Construction zones are an avoidable reality of traveling on roads and highways. No matter the type of project or size of a road construction zone, it’s important to pay attention, obey signs and signals, and be patient when driving in construction zones in order to avoid an accident.
Construction zones are hazardous places for workers and drivers, increasing risk of injury on both sides. However, by following a few simple steps, risk of accidents and injury can be significantly reduced.
The following are simple steps to keep in mind when approaching and traveling through a construction zone:
- Slow down – The most effective way to mitigate risk of accidents in a construction zone is to lower your speed and follow signs and signals. Many states impose significant penalties – hundreds of dollars in fines – for drivers who do not obey speed limits. As uneven pavement or altered curves and throughways are common within construction zones, lowering your speed can be the most effective way to keep yourself and construction workers safe.
- Drive defensively – While a good idea in any driving conditions, taking a defensive approach to driving – being prepared for what’s coming ahead, looking around and leaving room to avoid potential dangers – should be an even higher priority while traveling through a construction zone.
- Take alternate routes – Many times there are detour signs posted in advance of oncoming construction work. While it may add a few minutes to your trip, it’s usually worth the effort to avoid construction areas and riskier travel conditions.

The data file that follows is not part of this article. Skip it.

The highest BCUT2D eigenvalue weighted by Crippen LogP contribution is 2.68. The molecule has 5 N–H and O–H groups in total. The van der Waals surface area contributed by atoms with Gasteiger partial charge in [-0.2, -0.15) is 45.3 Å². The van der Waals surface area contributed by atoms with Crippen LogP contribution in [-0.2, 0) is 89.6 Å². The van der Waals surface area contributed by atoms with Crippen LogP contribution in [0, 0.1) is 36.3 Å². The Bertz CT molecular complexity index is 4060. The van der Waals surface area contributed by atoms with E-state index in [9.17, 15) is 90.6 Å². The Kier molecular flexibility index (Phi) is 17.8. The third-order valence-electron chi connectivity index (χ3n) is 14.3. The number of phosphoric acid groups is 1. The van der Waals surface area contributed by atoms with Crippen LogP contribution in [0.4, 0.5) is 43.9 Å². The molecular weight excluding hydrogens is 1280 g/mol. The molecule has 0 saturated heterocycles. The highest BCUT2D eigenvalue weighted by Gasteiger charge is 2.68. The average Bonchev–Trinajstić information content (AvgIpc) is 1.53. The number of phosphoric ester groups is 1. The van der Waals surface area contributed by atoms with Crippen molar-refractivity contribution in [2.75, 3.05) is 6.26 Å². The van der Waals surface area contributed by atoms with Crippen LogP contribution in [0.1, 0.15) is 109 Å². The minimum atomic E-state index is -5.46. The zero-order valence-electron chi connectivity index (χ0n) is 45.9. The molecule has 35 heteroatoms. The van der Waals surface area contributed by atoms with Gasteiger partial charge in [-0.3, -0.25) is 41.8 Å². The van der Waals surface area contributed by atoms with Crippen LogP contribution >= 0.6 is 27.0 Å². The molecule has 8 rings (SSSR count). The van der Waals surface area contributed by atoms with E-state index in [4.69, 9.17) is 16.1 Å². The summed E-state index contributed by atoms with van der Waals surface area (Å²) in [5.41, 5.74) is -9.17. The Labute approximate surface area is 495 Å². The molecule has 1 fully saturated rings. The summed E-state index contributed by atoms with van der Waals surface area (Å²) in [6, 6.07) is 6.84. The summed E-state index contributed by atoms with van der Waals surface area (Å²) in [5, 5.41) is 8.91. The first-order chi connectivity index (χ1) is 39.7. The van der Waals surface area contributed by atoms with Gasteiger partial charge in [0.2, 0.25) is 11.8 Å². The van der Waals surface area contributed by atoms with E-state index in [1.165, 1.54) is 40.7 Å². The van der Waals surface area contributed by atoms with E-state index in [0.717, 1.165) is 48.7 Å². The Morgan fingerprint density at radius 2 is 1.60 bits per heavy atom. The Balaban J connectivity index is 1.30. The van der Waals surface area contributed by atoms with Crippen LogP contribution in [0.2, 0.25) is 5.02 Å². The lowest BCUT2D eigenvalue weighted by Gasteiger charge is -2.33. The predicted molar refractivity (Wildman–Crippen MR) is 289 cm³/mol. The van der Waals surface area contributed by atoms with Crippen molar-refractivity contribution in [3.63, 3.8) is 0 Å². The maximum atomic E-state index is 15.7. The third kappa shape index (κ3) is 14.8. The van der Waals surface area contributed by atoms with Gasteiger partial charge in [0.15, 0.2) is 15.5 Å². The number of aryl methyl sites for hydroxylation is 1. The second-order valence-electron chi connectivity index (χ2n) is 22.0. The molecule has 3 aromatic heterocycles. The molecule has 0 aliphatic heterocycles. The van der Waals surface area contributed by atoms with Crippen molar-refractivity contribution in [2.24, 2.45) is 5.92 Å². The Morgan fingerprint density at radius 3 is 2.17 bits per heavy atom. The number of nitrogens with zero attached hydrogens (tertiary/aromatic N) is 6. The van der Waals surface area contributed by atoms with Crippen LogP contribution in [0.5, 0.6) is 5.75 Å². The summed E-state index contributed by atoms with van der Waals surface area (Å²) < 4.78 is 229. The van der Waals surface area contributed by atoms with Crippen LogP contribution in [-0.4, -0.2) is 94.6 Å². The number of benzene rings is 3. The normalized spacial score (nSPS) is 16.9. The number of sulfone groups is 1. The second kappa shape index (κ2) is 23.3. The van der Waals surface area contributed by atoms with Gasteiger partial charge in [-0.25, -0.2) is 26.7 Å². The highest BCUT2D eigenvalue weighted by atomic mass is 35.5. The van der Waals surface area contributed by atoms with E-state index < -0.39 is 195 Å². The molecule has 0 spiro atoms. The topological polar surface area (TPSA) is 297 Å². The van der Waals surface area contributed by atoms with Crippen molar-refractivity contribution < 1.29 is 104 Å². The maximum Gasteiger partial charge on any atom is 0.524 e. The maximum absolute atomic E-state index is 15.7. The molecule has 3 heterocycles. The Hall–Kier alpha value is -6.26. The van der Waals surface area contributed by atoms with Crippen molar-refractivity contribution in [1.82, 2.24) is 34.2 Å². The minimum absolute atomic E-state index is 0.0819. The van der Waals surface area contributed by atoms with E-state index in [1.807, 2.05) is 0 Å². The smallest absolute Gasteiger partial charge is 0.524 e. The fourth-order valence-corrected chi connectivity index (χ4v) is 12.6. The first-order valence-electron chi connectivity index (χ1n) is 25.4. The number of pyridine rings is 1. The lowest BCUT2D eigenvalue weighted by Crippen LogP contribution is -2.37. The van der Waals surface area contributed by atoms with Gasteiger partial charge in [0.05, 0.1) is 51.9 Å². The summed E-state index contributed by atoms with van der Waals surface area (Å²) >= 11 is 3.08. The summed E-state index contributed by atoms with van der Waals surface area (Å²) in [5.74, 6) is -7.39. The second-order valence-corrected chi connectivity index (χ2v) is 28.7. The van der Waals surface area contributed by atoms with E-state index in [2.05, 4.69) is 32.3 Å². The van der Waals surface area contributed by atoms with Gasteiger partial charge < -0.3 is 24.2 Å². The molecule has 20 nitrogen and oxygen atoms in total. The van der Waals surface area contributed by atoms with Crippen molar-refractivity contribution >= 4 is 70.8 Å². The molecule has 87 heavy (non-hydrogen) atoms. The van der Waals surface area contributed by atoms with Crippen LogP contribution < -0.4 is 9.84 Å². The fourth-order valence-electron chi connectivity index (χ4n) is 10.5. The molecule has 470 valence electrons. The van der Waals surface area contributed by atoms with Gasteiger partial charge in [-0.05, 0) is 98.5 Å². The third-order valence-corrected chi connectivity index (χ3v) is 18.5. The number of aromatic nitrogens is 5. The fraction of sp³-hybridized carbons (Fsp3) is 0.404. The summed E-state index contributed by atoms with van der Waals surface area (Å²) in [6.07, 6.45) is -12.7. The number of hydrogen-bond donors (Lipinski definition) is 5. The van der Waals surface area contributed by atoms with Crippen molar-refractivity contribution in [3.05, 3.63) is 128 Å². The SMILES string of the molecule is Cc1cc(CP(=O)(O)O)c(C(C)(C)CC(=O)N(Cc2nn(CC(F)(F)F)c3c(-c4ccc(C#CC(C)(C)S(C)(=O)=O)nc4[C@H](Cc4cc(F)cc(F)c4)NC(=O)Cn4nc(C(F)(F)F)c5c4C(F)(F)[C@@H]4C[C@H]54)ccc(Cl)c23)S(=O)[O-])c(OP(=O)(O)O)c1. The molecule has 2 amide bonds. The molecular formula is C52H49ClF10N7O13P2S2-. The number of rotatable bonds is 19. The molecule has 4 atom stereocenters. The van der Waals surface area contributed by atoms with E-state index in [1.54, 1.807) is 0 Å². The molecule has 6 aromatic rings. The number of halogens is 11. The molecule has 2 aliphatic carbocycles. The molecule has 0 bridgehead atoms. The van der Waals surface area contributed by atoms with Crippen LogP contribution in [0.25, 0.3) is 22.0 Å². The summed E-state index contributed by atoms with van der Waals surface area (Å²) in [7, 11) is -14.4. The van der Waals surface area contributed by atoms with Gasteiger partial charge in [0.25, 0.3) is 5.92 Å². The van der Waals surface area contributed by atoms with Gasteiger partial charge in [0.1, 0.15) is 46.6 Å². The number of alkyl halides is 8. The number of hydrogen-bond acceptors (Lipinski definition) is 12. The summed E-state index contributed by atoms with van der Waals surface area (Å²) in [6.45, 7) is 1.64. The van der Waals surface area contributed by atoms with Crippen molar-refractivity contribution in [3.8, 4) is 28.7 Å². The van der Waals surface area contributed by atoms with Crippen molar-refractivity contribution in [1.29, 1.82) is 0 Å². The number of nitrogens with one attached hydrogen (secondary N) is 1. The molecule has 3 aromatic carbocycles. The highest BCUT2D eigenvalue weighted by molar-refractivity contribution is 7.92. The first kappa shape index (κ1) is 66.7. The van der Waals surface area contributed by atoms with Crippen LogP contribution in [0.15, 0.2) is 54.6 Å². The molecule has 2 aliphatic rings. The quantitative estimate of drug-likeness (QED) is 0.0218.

- Be patient – Expect delays. Accept the fact that traffic will be moving slower through the construction zone and that you’ll likely be delayed. Take a deep breath and be patient with the traffic and construction around you.
It’s critical that drivers take extra precaution while driving in a construction zone. Speeding is the most common cause of injury among workers within a construction zone. More than 45% of worker deaths at construction sites are caused by vehicles striking workers on foot, according to the National Work Zone Safety Information Clearinghouse.
If you’ve been injured as a driver or a construction worker through no fault of your own, you may be entitled to compensation to cover costs of your injuries or lost wages resulting from your injuries.
Contact a personal injury attorney to determine whether you should file a legal claim. The attorneys at Herrling Clark Law Firm have decades of experience handling personal injury claims and are ready to consult with you at no cost to help determine your best course of action. For more information, visit HerrlingClark.com.